Yoruba culture is one of the great cultures of the world, responsible for great religious, literary, musical and artistic traditions. The aim in the John Randle is to shine a light (Tan) on to these traditions. Yoruba tradition does not stand still. The Yoruba word for tradition, Aṣa, suggests a process of refining, discriminating and innovating. Yoruba tradition continuously evolves and informs the present and the future. The verb Pa means to create, to bring things together. To tell a story (Pa Itan) is to enter into those traditions. The John Randle Centre joins the traditions of the past with the present and looks to the future.
The chief inspiration for the John Randle Centre was a book by Rowland Abiodun, Yoruba Art and Language. Abiodun’s reading of Yoruba culture was instrumental in the making of the exhibition, with invaluable contributions from exhibition co-curators Jacob Olupona, Henry Drewal and Will Rea.
There is no – one – story that can encompass the whole of Yoruba. This is our version and you will have your own. We have not provided a precise linear history of Yoruba society and development. Rather the exhibition is designed to guide you on a path from a time of myth and legend into the modern world and on to an imagined future. In doing so we hope to illustrate traditions that are familiar and some that may surprise. The exhibition, because it is an exhibition, has had to make choices; it is our way of presenting a story. Most importantly, we hope it makes you think of your story and that you feel that you can tell us about it. We want to hear your story.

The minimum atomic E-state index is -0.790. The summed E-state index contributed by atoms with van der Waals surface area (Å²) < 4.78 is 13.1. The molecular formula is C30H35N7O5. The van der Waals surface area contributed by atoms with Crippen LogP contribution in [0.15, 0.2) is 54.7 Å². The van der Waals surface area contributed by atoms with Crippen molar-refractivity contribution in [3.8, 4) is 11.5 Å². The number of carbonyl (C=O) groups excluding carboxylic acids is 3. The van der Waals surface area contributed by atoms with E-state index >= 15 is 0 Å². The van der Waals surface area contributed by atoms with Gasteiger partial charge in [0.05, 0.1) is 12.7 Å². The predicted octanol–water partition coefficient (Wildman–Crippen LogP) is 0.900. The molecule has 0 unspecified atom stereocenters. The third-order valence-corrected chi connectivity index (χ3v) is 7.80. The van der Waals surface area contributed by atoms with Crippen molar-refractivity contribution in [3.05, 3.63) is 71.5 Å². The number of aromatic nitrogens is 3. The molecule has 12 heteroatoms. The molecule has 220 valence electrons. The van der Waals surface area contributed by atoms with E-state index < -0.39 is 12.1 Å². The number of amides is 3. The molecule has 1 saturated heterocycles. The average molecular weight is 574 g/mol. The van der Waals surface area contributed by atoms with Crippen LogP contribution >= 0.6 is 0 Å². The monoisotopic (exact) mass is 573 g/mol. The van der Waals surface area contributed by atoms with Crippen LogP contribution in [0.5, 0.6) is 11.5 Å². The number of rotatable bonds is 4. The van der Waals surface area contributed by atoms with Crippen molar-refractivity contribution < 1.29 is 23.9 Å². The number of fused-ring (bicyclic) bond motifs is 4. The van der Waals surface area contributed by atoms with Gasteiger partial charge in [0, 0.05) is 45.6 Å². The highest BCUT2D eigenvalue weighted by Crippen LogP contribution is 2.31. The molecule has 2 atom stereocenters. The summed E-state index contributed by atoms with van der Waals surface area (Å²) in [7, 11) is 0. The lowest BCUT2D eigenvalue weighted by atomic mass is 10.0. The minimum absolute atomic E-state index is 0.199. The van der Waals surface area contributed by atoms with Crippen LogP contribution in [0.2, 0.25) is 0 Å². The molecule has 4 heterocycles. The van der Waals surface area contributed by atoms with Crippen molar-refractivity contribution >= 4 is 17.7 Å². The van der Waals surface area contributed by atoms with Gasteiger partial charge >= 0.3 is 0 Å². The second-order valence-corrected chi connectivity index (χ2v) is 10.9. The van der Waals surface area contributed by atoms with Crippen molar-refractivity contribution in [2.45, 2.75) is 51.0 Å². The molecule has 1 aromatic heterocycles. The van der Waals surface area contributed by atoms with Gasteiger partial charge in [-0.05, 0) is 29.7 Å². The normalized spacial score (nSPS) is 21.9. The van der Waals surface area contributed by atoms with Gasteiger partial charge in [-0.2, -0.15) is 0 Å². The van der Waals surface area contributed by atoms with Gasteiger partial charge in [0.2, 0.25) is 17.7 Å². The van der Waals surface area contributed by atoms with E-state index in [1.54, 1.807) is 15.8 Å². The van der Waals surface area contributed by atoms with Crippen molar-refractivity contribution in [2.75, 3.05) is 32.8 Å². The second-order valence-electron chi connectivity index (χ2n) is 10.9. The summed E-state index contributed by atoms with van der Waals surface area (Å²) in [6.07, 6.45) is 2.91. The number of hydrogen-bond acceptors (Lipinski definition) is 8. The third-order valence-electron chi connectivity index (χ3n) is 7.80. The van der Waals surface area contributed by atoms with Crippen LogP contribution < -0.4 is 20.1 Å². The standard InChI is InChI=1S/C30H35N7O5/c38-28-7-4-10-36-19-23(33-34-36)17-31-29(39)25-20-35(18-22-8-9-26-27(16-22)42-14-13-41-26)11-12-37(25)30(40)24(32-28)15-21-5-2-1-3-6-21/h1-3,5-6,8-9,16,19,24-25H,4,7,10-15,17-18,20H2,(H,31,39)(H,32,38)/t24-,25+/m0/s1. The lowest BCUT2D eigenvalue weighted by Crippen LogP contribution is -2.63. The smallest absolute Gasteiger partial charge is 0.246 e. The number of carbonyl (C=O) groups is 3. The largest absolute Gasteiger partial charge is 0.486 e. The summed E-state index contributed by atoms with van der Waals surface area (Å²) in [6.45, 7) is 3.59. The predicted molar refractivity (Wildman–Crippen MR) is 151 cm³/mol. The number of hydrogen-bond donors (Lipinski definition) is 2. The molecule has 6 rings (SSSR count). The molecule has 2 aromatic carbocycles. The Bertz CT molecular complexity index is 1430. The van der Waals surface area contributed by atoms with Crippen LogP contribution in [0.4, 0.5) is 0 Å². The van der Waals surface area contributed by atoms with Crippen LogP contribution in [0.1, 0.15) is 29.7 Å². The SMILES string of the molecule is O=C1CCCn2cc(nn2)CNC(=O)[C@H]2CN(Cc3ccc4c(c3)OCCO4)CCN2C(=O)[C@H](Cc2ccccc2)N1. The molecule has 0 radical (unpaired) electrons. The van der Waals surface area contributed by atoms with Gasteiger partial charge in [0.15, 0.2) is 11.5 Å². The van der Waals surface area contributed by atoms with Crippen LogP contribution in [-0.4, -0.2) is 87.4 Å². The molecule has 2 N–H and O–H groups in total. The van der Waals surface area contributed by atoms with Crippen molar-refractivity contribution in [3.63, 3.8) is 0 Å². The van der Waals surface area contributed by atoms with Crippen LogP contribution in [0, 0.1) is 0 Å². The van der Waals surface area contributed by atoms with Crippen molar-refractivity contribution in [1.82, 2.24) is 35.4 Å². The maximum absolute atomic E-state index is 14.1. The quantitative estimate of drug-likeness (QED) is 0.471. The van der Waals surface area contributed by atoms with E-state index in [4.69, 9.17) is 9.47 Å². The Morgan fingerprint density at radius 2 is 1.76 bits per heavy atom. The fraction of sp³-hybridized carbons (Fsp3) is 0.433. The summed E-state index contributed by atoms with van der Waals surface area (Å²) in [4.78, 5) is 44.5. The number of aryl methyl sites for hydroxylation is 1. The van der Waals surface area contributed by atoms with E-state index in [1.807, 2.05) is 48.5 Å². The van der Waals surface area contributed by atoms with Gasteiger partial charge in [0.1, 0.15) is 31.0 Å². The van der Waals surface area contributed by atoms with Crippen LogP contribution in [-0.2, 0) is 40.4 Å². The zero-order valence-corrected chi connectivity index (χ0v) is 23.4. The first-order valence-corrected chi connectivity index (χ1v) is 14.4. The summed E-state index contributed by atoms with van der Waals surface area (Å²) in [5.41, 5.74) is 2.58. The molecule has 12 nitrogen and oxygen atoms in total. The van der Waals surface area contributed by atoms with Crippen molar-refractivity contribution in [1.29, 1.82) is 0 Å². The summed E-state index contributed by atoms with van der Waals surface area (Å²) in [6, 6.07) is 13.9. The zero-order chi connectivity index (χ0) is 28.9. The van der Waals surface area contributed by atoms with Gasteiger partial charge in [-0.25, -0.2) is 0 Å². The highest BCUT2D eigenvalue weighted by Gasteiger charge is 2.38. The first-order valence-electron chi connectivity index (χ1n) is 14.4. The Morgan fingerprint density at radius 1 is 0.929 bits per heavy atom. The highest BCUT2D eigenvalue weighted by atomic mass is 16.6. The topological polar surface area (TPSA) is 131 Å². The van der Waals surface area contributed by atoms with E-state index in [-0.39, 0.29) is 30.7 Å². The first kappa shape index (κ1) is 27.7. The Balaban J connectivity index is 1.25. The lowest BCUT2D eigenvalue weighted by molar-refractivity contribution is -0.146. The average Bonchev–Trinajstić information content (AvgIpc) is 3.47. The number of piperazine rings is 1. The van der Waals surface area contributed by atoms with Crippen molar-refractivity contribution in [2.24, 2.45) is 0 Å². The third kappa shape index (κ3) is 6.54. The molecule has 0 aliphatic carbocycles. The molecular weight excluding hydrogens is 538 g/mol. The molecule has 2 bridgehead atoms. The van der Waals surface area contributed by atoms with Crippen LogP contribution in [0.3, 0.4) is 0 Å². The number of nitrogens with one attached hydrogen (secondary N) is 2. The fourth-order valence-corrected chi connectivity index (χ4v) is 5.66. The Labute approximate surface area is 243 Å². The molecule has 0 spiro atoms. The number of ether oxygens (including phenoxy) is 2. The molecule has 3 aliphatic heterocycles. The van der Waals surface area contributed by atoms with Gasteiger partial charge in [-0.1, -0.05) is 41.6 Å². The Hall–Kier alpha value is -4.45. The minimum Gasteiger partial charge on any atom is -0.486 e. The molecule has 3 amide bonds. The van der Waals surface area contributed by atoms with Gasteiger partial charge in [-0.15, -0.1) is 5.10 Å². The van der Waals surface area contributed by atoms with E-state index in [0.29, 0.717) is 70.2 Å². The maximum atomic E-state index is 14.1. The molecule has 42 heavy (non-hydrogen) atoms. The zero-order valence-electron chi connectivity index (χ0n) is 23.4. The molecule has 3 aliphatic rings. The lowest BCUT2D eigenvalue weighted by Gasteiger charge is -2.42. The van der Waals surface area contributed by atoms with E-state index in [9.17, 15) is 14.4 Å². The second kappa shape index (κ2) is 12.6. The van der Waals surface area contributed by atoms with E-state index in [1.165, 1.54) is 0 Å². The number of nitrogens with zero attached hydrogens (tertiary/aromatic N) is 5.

The people who define themselves as Yoruba are one of the largest ethnic groups in Africa. The Yoruba language is spoken by about 30 million people in Nigeria, and there are substantial groups of Yoruba speakers around the world. The history of the Yoruba is a complex weaving together of separate identities. Historically, Yoruba identity developed from a group of loosely aligned kingdoms (based on towns such as Ife and Oyo) that through war, invasion (including that of the British) and politics came to regard social and cultural similarity as a mark of common identity. The cultural heritage of the Yoruba is based on a shared myth of origin in which the world was created at the city of Ile Ife, which flourished between 1100 and 1700. The town remains at the centre of Yoruba religious belief, based on a group of gods known as the Orisha (although most Yoruba now identify as either Christian or Muslim).
Most Yoruba towns make claim to foundation by the sons of the first king of Ile Ife – Oduduwa. Between the 17th and 19th centuries many of these towns found themselves incorporated into the Yoruba kingdom of Oyo. Oyo enjoyed a cultural dominance that was only destroyed in the 19th century by the northern Islamic empire of the Fulani. The 19th century was a time of turbulence; Oyo re-established its power base in the town of Ibadan and attempted to conquer much of south-western Nigeria. In 1898 the British occupation of Lagos forced a widespread peace across south-western Nigeria. The 20th century witnessed growing Yoruba unity as well as incorporation into the state of Nigeria.
For Abiodun and his colleagues, Yoruba culture continues to develop and grow, so the exhibition is open-ended. Young Yoruba visitors can go to a booth to give their own version of how Yoruba culture might develop. For the designers, the challenge is to express so much in the limited space. First of all, they need to create a space which expresses the traditions of a Yoruba town; incorporating the everyday, the popular and the creative arts. The second challenge is to bring these elements into relation with individual Yoruba achievements in the modern world and to look to how Yoruba culture and all those who identify as Yoruba will define the 21st century.